Technology has fueled the rise of the uber-professional – always connected, always available. That’s especially true for those of us in client-oriented sectors. But in the deluge of technologies that enable us to respond ASAP to anxious clients, manage associates and correspond with opposing counsel, we sometimes forget to maintain a critical – if somewhat passive – communications tool: our practice websites.
Here’s why you need to recommit to helping your site live up to its potential:
It’s home base. Your website is the foundation of your online presence – at least, it ought to be. If you do nothing else online, you should at least have a website; for current and potential clients, it’s the bare minimum of effort that’s expected. As a bonus, your practice website should rank well in search results for your name – an easy signpost for people researching you.
It’s valuable branding. A practice website is the first opportunity you may have to tell a potential client something about yourself and your team – without picking up a phone or writing an email. What’s the message you want to convey? Sober colors, serious expressions in photos, and a clean, spare design reflect gravitas and experience. Dynamic graphics, brighter colors, headshots with open smiles and clothing that depart from the conservative suit, and iPad optimization communicate a modern aesthetic, approachability, and tech-savviness. At your next legal convention, your business could look about getting a Headshot Lounge where they can all be taken professionally, ready for potential clients to see what you are about, and don’t view you as a faceless company.
It keeps you current. A great practice website often includes a well-written blog. This is your opportunity to bring your expertise, current events and lively, accessible writing together in a happy marriage. Your goal? Say something interesting, useful and relevant that, by virtue of its insightfulness, underscores just how expert your firm is. As a plus, a blog can only flourish if updated regularly so your website will stay fresh. But that’s a note of caution too: only start a blog if you can commit to regular, weekly or bimonthly updates. If that’s too challenging, then you should pass altogether (or outsource to a trusted writer).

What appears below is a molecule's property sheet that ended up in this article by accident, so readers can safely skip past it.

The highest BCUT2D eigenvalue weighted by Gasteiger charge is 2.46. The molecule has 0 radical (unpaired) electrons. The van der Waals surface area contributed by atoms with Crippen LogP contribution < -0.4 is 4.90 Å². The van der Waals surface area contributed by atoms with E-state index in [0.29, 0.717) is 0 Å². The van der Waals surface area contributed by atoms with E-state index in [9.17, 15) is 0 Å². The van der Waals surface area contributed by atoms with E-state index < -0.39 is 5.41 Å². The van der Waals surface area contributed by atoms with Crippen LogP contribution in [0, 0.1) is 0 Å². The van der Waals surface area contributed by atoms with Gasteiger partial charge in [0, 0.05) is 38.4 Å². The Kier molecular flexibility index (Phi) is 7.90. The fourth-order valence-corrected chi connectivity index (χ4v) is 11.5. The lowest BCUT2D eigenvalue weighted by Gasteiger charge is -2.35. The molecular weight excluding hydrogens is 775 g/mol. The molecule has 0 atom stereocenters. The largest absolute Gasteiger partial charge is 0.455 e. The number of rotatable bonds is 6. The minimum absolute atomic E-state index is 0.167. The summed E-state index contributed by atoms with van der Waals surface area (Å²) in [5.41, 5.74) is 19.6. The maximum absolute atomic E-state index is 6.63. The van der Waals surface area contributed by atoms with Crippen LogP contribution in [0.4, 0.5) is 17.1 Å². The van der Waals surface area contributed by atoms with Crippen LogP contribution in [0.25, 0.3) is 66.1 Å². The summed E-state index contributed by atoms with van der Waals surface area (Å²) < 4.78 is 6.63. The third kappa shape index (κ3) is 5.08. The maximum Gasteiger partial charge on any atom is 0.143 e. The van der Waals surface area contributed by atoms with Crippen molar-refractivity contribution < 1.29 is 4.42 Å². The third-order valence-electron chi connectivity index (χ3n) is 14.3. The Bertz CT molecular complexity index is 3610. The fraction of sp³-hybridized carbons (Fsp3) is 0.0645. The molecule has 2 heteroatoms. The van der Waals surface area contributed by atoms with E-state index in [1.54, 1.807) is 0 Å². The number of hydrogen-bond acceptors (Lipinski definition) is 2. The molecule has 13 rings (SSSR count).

It’s informative. Talk about making it convenient for future clients – there’s simply no place better to go than a practice website to get all the information that’s needed. It’s a one-stop-shop. Areas of specialty. Hours of operation and contact information are key. Attorney bios and headshots humanize a faceless organization and highlight experience and education. Client testimonials reinforce key messages and provide reassurance. Use this to show your clients, future and current, that you’re exactly the kind of attorney they should want to hire.
About the Author
Chris Sundermeier is General Counsel and Chief Privacy Officer for Reputation.com. He comes to the company after representing various Silicon Valley Internet and technology companies for more than a decade as a litigation partner at Cooley LLP. There, Chris focused on disputes involving complex commercial contracts and technology agreements, securities, fiduciary duty, mergers and acquisitions, and intellectual property.
Mr. Sundermeier graduated magna cum laude with his law degree from Boston College, where he was a member of the Order of the Coif. Prior to attending law school, Mr. Sundermeier taught philosophy at multiple universities and colleges around New York City while working on a Ph.D. in Philosophy at Fordham University. He also holds an undergraduate degree in English and Philosophy from Creighton University.
Full disclosure, Legal Ink Magazine is an affiliate partner with Reputation.com.
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